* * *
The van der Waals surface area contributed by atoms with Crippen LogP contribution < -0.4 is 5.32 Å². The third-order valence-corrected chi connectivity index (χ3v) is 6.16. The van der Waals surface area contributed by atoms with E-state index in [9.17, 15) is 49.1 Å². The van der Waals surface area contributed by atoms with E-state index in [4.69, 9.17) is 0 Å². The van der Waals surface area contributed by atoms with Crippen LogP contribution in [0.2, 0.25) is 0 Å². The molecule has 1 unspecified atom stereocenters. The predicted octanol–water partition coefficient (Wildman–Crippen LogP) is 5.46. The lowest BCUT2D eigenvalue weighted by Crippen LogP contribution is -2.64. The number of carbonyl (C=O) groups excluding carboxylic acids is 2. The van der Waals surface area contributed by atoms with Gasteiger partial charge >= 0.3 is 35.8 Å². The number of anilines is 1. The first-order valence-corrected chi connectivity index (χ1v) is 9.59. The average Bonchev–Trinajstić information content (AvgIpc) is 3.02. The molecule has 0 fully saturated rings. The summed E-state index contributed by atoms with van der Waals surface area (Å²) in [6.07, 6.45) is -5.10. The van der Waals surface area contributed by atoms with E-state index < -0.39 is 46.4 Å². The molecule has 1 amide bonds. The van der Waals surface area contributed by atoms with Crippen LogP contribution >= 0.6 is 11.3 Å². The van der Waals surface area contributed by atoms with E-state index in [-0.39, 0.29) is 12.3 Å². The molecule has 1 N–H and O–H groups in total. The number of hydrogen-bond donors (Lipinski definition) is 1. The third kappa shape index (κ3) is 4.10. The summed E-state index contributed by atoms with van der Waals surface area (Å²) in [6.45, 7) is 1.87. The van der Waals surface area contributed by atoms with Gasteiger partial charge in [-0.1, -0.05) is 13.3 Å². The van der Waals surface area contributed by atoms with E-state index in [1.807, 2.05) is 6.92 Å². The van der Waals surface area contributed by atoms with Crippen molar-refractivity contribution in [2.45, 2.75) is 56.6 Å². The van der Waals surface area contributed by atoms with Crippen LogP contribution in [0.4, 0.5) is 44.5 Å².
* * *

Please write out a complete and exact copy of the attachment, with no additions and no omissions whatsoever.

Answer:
The van der Waals surface area contributed by atoms with Crippen LogP contribution < -0.4 is 5.32 Å². The third-order valence-corrected chi connectivity index (χ3v) is 6.16. The van der Waals surface area contributed by atoms with E-state index in [9.17, 15) is 49.1 Å². The van der Waals surface area contributed by atoms with E-state index in [4.69, 9.17) is 0 Å². The van der Waals surface area contributed by atoms with Crippen LogP contribution in [0.2, 0.25) is 0 Å². The molecule has 1 unspecified atom stereocenters. The predicted octanol–water partition coefficient (Wildman–Crippen LogP) is 5.46. The lowest BCUT2D eigenvalue weighted by Crippen LogP contribution is -2.64. The number of carbonyl (C=O) groups excluding carboxylic acids is 2. The van der Waals surface area contributed by atoms with Gasteiger partial charge >= 0.3 is 35.8 Å². The number of anilines is 1. The first-order valence-corrected chi connectivity index (χ1v) is 9.59. The average Bonchev–Trinajstić information content (AvgIpc) is 3.02. The molecule has 0 fully saturated rings. The summed E-state index contributed by atoms with van der Waals surface area (Å²) in [6.07, 6.45) is -5.10. The van der Waals surface area contributed by atoms with E-state index < -0.39 is 46.4 Å². The molecule has 1 amide bonds. The van der Waals surface area contributed by atoms with Crippen LogP contribution >= 0.6 is 11.3 Å². The van der Waals surface area contributed by atoms with E-state index in [-0.39, 0.29) is 12.3 Å². The molecule has 1 N–H and O–H groups in total. The number of hydrogen-bond donors (Lipinski definition) is 1. The third kappa shape index (κ3) is 4.10. The summed E-state index contributed by atoms with van der Waals surface area (Å²) in [6.45, 7) is 1.87. The van der Waals surface area contributed by atoms with Gasteiger partial charge in [-0.1, -0.05) is 13.3 Å². The van der Waals surface area contributed by atoms with E-state index in [1.807, 2.05) is 6.92 Å². The van der Waals surface area contributed by atoms with Crippen molar-refractivity contribution in [2.45, 2.75) is 56.6 Å². The van der Waals surface area contributed by atoms with Crippen LogP contribution in [0.4, 0.5) is 44.5 Å².